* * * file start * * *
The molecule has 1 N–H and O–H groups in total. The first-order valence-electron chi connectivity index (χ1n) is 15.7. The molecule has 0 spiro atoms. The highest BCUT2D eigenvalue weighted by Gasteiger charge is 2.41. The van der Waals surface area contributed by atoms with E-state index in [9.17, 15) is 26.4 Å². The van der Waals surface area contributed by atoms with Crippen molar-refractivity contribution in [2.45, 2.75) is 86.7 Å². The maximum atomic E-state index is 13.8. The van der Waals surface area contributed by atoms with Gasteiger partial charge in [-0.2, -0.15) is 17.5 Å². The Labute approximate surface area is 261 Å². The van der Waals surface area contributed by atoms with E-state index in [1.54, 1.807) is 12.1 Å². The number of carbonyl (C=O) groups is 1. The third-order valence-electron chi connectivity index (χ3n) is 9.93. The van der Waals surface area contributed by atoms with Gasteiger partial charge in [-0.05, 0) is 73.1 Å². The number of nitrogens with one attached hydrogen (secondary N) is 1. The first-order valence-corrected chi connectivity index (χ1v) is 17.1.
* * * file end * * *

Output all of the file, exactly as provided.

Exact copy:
The molecule has 1 N–H and O–H groups in total. The first-order valence-electron chi connectivity index (χ1n) is 15.7. The molecule has 0 spiro atoms. The highest BCUT2D eigenvalue weighted by Gasteiger charge is 2.41. The van der Waals surface area contributed by atoms with E-state index in [9.17, 15) is 26.4 Å². The van der Waals surface area contributed by atoms with Crippen molar-refractivity contribution in [2.45, 2.75) is 86.7 Å². The maximum atomic E-state index is 13.8. The van der Waals surface area contributed by atoms with Gasteiger partial charge in [-0.2, -0.15) is 17.5 Å². The Labute approximate surface area is 261 Å². The van der Waals surface area contributed by atoms with E-state index in [1.54, 1.807) is 12.1 Å². The number of carbonyl (C=O) groups is 1. The third-order valence-electron chi connectivity index (χ3n) is 9.93. The van der Waals surface area contributed by atoms with Gasteiger partial charge in [-0.05, 0) is 73.1 Å². The number of nitrogens with one attached hydrogen (secondary N) is 1. The first-order valence-corrected chi connectivity index (χ1v) is 17.1.